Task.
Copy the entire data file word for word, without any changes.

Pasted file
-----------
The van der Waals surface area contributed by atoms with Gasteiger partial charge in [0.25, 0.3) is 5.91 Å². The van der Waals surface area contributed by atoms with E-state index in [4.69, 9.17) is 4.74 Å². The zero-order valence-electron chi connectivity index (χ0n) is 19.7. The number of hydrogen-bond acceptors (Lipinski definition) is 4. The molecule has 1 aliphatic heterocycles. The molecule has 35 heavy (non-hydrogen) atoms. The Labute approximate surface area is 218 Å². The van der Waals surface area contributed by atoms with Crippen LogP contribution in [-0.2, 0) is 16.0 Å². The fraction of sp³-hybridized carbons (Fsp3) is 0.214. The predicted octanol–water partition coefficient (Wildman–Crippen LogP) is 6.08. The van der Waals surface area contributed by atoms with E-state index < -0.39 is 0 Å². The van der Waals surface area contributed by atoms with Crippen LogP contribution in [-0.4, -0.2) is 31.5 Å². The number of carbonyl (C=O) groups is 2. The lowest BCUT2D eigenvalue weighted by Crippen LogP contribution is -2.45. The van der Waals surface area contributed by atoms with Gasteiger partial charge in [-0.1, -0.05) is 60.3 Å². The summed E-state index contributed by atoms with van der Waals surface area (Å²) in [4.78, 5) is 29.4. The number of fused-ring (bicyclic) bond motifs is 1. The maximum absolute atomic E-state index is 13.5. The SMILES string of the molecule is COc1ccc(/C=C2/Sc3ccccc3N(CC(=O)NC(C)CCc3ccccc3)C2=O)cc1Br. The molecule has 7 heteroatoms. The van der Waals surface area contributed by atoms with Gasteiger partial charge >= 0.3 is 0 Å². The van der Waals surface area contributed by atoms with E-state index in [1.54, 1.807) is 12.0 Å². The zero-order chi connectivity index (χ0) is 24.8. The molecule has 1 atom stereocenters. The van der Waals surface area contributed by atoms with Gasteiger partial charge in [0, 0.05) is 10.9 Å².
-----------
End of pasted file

The van der Waals surface area contributed by atoms with Gasteiger partial charge in [0.25, 0.3) is 5.91 Å². The van der Waals surface area contributed by atoms with E-state index in [4.69, 9.17) is 4.74 Å². The zero-order valence-electron chi connectivity index (χ0n) is 19.7. The number of hydrogen-bond acceptors (Lipinski definition) is 4. The molecule has 1 aliphatic heterocycles. The molecule has 35 heavy (non-hydrogen) atoms. The Labute approximate surface area is 218 Å². The van der Waals surface area contributed by atoms with Crippen LogP contribution in [-0.2, 0) is 16.0 Å². The fraction of sp³-hybridized carbons (Fsp3) is 0.214. The predicted octanol–water partition coefficient (Wildman–Crippen LogP) is 6.08. The van der Waals surface area contributed by atoms with E-state index < -0.39 is 0 Å². The van der Waals surface area contributed by atoms with Crippen LogP contribution in [-0.4, -0.2) is 31.5 Å². The number of carbonyl (C=O) groups is 2. The lowest BCUT2D eigenvalue weighted by Crippen LogP contribution is -2.45. The van der Waals surface area contributed by atoms with Gasteiger partial charge in [-0.1, -0.05) is 60.3 Å². The summed E-state index contributed by atoms with van der Waals surface area (Å²) in [4.78, 5) is 29.4. The number of fused-ring (bicyclic) bond motifs is 1. The maximum absolute atomic E-state index is 13.5. The SMILES string of the molecule is COc1ccc(/C=C2/Sc3ccccc3N(CC(=O)NC(C)CCc3ccccc3)C2=O)cc1Br. The molecule has 7 heteroatoms. The van der Waals surface area contributed by atoms with Gasteiger partial charge >= 0.3 is 0 Å². The van der Waals surface area contributed by atoms with E-state index in [1.54, 1.807) is 12.0 Å². The zero-order chi connectivity index (χ0) is 24.8. The molecule has 1 atom stereocenters. The van der Waals surface area contributed by atoms with Gasteiger partial charge in [0, 0.05) is 10.9 Å².